# Is #f(x)=(-2x^3+9x^2-5x+6)/(x-2)# increasing or decreasing at #x=0#?

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To determine whether the function ( f(x) = \frac{{-2x^3 + 9x^2 - 5x + 6}}{{x - 2}} ) is increasing or decreasing at ( x = 0 ), we can analyze its derivative at that point.

- First, find the derivative of the function ( f(x) ).
- Evaluate the derivative at ( x = 0 ).
- Determine the sign of the derivative at ( x = 0 ).

The function is increasing at ( x = 0 ) if the derivative is positive, and it's decreasing if the derivative is negative.

Let's find the derivative:

( f(x) = \frac{{-2x^3 + 9x^2 - 5x + 6}}{{x - 2}} )

Using the quotient rule to differentiate, we get:

( f'(x) = \frac{{(x - 2)(-6x^2 + 18x - 5) - (-2x^3 + 9x^2 - 5x + 6)(1)}}{{(x - 2)^2}} )

Now, evaluate ( f'(0) ) to determine whether the function is increasing or decreasing at ( x = 0 ).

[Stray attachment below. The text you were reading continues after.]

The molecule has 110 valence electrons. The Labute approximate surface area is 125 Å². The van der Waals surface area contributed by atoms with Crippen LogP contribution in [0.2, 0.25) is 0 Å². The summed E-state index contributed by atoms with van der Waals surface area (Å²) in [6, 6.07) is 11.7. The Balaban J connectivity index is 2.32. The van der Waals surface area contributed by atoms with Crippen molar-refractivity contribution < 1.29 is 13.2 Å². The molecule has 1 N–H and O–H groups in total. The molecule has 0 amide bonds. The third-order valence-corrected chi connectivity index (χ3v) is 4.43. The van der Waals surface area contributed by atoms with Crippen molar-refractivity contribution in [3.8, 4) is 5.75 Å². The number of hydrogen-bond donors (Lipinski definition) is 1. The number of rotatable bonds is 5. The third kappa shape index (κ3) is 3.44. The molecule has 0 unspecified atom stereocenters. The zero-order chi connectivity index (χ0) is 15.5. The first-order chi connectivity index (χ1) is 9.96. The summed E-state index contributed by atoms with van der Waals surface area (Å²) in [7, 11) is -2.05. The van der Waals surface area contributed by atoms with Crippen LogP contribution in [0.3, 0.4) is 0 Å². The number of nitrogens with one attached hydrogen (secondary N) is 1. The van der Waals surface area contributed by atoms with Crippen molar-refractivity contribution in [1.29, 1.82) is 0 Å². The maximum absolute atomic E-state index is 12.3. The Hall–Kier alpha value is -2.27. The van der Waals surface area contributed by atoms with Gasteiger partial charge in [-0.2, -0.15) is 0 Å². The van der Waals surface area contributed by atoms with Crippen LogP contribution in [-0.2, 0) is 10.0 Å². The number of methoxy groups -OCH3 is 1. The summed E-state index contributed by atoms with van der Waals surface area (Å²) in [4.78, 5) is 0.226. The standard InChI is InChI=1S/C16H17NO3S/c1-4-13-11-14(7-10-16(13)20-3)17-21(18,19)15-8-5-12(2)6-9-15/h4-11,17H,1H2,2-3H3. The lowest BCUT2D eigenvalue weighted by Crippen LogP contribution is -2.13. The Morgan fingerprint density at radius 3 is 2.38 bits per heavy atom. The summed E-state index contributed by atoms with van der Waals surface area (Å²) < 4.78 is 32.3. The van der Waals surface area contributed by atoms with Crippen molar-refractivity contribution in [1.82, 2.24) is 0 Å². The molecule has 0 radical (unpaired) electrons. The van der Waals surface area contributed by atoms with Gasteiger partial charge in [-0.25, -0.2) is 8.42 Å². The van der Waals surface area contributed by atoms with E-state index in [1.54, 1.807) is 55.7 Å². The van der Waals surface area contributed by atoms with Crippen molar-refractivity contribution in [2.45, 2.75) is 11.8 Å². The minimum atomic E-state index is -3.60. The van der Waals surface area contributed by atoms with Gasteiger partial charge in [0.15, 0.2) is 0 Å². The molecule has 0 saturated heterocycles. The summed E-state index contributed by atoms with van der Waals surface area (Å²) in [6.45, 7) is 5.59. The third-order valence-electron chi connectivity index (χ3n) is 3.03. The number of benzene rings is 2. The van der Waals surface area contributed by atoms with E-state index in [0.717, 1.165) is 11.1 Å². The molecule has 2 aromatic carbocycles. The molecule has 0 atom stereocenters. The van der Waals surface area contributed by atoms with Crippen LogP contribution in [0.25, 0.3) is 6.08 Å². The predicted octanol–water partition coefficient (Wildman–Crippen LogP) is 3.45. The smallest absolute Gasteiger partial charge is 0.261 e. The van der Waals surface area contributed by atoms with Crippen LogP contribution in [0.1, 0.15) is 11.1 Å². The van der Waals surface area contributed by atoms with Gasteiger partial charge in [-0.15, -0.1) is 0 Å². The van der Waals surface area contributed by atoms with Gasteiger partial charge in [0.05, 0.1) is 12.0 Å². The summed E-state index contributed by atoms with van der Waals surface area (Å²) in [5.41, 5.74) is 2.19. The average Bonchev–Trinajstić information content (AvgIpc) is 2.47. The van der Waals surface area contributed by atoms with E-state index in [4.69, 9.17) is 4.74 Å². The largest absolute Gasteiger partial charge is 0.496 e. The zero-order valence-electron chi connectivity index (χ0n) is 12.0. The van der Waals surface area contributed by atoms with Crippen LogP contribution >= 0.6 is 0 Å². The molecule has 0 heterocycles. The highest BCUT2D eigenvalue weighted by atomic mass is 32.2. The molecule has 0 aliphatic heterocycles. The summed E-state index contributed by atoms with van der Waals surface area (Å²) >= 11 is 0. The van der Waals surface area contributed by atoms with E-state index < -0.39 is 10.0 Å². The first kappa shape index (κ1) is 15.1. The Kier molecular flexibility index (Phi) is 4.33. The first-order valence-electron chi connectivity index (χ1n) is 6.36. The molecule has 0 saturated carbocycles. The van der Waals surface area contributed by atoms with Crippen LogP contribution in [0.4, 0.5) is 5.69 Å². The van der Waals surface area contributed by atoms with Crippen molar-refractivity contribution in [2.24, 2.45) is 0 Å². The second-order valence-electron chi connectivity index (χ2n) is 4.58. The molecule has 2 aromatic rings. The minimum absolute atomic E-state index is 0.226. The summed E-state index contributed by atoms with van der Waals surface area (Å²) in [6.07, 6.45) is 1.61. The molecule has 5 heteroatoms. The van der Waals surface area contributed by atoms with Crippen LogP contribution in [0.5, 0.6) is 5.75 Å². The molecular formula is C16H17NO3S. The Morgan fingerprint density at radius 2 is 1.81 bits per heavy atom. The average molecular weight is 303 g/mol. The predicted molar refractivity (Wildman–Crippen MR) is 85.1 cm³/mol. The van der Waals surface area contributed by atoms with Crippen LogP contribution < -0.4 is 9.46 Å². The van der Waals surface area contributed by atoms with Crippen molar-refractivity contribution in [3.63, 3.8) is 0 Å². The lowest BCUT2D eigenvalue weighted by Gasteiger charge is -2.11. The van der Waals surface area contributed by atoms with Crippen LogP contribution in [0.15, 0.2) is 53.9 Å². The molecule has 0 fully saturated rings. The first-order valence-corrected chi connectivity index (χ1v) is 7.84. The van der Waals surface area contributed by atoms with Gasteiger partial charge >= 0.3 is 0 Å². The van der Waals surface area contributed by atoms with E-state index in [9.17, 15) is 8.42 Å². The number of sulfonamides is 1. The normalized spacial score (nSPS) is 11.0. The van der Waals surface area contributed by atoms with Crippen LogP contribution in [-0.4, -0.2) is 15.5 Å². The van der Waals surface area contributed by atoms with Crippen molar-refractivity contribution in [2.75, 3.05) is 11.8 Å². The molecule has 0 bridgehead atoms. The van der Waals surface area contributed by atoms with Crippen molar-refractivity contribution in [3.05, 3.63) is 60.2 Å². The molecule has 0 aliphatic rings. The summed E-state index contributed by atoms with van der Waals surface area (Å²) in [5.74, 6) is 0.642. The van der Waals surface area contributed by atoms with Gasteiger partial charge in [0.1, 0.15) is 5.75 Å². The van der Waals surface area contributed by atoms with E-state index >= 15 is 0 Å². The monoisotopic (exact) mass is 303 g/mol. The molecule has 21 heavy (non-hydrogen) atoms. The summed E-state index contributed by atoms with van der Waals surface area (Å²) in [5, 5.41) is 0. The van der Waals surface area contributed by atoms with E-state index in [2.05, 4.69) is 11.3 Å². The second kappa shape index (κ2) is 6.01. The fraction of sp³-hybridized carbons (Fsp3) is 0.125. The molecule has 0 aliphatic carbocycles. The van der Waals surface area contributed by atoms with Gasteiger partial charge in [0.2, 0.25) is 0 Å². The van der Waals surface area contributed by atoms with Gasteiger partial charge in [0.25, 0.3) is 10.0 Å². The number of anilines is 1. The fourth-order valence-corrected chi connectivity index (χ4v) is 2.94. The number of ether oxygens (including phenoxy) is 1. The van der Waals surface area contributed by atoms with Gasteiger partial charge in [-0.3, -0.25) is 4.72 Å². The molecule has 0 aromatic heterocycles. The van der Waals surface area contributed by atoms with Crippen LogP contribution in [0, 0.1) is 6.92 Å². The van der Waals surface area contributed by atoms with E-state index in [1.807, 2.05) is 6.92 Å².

( f'(0) = \frac{{(-2)(-5) - (6)(1)}}{{(-2)^2}} = \frac{{10 - 6}}{{4}} = \frac{4}{4} = 1 )

Since ( f'(0) = 1 > 0 ), the function ( f(x) ) is increasing at ( x = 0 ).

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When evaluating a one-sided limit, you need to be careful when a quantity is approaching zero since its sign is different depending on which way it is approaching zero from. Let us look at some examples.

When evaluating a one-sided limit, you need to be careful when a quantity is approaching zero since its sign is different depending on which way it is approaching zero from. Let us look at some examples.

When evaluating a one-sided limit, you need to be careful when a quantity is approaching zero since its sign is different depending on which way it is approaching zero from. Let us look at some examples.

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